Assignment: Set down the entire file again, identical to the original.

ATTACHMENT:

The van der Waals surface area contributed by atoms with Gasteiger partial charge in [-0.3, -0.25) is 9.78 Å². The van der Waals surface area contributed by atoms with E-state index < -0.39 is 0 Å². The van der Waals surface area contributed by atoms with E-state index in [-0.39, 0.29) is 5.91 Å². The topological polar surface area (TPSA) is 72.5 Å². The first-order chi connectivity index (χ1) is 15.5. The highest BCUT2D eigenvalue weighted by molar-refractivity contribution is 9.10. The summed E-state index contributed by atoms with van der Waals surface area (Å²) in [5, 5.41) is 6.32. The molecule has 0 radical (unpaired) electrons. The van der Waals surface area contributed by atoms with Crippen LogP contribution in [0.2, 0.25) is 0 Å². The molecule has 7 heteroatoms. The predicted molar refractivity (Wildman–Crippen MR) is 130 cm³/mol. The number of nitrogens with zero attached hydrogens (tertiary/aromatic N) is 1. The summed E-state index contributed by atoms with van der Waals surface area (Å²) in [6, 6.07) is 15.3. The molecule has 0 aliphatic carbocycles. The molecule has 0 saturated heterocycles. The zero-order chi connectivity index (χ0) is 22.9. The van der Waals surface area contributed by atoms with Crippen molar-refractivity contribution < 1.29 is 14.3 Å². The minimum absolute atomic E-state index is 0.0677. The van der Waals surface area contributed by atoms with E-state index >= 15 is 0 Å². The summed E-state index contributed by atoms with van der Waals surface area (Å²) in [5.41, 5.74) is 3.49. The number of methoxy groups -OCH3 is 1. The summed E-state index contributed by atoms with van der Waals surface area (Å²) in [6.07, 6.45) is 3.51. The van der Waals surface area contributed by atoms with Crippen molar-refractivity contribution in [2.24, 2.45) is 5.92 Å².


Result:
The van der Waals surface area contributed by atoms with Gasteiger partial charge in [-0.3, -0.25) is 9.78 Å². The van der Waals surface area contributed by atoms with E-state index < -0.39 is 0 Å². The van der Waals surface area contributed by atoms with E-state index in [-0.39, 0.29) is 5.91 Å². The topological polar surface area (TPSA) is 72.5 Å². The first-order chi connectivity index (χ1) is 15.5. The highest BCUT2D eigenvalue weighted by molar-refractivity contribution is 9.10. The summed E-state index contributed by atoms with van der Waals surface area (Å²) in [5, 5.41) is 6.32. The molecule has 0 radical (unpaired) electrons. The van der Waals surface area contributed by atoms with Crippen LogP contribution in [0.2, 0.25) is 0 Å². The molecule has 7 heteroatoms. The predicted molar refractivity (Wildman–Crippen MR) is 130 cm³/mol. The number of nitrogens with zero attached hydrogens (tertiary/aromatic N) is 1. The summed E-state index contributed by atoms with van der Waals surface area (Å²) in [6, 6.07) is 15.3. The molecule has 0 aliphatic carbocycles. The molecule has 0 saturated heterocycles. The zero-order chi connectivity index (χ0) is 22.9. The van der Waals surface area contributed by atoms with Crippen molar-refractivity contribution < 1.29 is 14.3 Å². The minimum absolute atomic E-state index is 0.0677. The van der Waals surface area contributed by atoms with E-state index >= 15 is 0 Å². The summed E-state index contributed by atoms with van der Waals surface area (Å²) in [5.41, 5.74) is 3.49. The number of methoxy groups -OCH3 is 1. The summed E-state index contributed by atoms with van der Waals surface area (Å²) in [6.07, 6.45) is 3.51. The van der Waals surface area contributed by atoms with Crippen molar-refractivity contribution in [2.24, 2.45) is 5.92 Å².